The Oil and gas industry has embraced the idea of reliability analyses for driving design improvements as the potential high costs associated with equipment failures lead to the desire of a highly reliable system and/or a reduction in system uncertainty. Reliability engineering is about controlling risk as it deals with the longevity and dependability of assets. There are a number of different types of reliability engineering techniques such as Reliability, Availability and Maintainability (RAM), Reliability-Centered Maintenance (RCM), Failure Modes and Effects (and Criticality) Analysis (FMEA, FMECA) and Fault Tree Analysis (FTA). The following will present in particular how RAM analysis can be employed to identify potential bottlenecks in the process, to outline the planned and unplanned maintenance requirements, to estimate the current availability of the asset and add value to projects through the use of sensitivity analyses in a move away from a reactive approach towards a proactive one.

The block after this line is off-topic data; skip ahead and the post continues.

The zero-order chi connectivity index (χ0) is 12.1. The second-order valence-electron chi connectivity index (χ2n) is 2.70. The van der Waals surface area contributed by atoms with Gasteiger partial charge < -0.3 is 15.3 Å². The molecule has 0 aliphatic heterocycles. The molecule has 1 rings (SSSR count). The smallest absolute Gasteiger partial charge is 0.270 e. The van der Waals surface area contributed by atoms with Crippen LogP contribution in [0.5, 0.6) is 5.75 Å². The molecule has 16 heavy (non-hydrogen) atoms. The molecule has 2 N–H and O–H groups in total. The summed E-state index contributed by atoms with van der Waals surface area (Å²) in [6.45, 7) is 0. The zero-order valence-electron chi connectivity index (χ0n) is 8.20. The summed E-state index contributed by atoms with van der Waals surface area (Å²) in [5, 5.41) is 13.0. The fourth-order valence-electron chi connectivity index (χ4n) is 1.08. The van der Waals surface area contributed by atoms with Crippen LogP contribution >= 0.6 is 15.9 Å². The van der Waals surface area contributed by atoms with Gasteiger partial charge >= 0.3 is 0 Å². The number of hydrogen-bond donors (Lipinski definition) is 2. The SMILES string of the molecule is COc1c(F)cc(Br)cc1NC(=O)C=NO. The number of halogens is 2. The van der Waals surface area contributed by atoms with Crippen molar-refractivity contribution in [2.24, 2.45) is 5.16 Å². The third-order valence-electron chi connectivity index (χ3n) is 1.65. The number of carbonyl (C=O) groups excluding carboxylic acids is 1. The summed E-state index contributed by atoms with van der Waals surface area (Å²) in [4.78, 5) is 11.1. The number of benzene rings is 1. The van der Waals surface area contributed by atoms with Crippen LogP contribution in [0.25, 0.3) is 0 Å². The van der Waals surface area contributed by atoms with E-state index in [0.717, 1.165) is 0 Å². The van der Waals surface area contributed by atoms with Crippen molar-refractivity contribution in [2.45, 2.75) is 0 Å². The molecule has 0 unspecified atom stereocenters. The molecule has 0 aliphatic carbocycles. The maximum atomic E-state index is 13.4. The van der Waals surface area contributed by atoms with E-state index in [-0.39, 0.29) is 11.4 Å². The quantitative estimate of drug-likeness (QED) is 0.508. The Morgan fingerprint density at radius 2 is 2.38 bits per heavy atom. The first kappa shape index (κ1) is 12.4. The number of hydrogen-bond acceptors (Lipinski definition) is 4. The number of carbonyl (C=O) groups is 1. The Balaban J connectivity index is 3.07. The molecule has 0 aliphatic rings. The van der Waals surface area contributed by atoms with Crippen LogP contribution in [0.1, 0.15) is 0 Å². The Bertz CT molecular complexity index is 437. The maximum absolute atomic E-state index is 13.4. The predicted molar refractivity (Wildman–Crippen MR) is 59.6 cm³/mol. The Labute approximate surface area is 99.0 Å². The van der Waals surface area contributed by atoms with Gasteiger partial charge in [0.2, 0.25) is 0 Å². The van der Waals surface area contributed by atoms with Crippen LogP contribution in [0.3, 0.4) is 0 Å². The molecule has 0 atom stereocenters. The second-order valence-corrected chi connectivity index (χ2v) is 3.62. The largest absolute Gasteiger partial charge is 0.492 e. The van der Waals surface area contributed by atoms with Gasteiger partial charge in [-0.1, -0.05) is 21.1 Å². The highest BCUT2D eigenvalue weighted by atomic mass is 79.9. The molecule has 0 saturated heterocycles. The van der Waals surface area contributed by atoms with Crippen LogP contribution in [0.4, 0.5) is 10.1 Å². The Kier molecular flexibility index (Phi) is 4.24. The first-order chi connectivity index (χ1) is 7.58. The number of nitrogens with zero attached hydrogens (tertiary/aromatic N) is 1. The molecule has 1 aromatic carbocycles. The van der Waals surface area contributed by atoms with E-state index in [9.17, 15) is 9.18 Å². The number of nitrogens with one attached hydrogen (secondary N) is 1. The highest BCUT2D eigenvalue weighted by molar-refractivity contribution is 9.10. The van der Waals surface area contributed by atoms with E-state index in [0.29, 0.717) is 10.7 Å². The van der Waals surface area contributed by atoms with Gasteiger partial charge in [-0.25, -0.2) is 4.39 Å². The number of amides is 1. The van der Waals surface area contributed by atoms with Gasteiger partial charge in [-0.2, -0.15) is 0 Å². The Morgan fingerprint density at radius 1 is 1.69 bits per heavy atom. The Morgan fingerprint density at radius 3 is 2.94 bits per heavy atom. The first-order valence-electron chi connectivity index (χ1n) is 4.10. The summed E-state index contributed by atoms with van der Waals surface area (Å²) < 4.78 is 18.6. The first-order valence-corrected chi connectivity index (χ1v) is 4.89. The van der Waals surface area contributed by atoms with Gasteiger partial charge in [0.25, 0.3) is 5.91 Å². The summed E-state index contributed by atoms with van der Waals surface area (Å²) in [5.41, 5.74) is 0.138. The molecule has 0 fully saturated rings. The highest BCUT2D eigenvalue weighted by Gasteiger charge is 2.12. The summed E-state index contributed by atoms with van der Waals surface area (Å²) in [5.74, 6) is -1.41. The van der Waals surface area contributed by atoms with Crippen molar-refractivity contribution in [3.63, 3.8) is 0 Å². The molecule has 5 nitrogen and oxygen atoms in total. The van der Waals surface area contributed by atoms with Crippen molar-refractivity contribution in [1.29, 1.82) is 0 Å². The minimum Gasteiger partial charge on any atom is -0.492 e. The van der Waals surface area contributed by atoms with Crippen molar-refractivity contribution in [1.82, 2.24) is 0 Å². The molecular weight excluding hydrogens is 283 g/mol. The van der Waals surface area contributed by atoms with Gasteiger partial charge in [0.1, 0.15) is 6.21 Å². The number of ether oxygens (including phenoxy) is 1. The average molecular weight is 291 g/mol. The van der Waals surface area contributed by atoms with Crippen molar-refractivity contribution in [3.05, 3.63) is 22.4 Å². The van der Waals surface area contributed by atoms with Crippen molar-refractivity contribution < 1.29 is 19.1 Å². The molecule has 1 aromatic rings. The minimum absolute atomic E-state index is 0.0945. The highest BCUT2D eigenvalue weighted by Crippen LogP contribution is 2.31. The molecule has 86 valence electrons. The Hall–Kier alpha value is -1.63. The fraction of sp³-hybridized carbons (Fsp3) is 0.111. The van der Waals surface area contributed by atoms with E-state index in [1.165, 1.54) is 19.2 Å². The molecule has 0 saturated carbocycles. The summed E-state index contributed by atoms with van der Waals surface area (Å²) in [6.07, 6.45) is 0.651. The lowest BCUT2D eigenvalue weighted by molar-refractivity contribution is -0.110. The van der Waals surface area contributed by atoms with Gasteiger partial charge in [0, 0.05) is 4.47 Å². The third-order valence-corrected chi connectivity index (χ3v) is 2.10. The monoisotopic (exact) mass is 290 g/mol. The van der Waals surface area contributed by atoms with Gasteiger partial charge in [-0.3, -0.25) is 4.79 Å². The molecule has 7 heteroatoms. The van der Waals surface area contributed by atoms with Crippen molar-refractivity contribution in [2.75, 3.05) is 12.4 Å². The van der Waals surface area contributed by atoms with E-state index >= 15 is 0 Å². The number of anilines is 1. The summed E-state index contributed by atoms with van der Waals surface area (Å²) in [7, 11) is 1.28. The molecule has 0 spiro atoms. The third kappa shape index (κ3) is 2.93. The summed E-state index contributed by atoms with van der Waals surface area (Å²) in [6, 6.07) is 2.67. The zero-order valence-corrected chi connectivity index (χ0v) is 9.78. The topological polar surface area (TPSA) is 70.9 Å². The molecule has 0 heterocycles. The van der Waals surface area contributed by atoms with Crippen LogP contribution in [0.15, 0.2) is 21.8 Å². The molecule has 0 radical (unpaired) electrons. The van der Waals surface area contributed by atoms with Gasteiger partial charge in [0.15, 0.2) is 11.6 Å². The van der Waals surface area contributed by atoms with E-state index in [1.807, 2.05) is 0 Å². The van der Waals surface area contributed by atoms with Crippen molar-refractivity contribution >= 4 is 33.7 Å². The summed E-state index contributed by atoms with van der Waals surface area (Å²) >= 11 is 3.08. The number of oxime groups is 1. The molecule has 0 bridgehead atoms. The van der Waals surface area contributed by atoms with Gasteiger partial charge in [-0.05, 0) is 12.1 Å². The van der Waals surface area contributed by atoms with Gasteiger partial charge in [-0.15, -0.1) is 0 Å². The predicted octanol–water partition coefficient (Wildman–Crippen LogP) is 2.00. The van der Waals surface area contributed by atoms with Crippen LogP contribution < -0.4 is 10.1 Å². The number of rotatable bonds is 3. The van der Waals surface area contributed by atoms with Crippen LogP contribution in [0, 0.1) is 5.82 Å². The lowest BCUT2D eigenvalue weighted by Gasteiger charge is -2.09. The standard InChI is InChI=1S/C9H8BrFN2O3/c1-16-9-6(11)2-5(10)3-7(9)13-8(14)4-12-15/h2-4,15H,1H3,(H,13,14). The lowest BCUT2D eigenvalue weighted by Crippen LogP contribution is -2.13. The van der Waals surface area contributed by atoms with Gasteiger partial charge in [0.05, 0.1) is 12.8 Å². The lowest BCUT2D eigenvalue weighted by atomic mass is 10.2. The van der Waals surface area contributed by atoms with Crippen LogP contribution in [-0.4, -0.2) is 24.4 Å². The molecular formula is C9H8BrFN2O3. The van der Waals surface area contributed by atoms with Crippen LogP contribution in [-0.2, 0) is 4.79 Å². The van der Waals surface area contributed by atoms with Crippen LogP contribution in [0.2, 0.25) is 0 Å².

Reliability, Availability and Maintainability (RAM) analyses are carried out to optimise plant availability to maximise client return on investment. By using the approach a clear auditable trail is created to justify investment in facility improvements which can be made with confidence. This paper describes what RAM is through some key definitions, how it can be used to provide a quantifiable assessment of the effectiveness of an operating asset and a case study to illustrate RAM application. RAM analysis is a modeling technique that has its origin in the military sector involving the V-1 missile team during World War II. It was here that it became first understood that an improvement in the reliability of individual components and reconfiguring the system to improve reliability resulted in an increased likelihood of success. Globally, the Oil and Gas Industry has embraced the idea of reliability analysis for driving design improvements.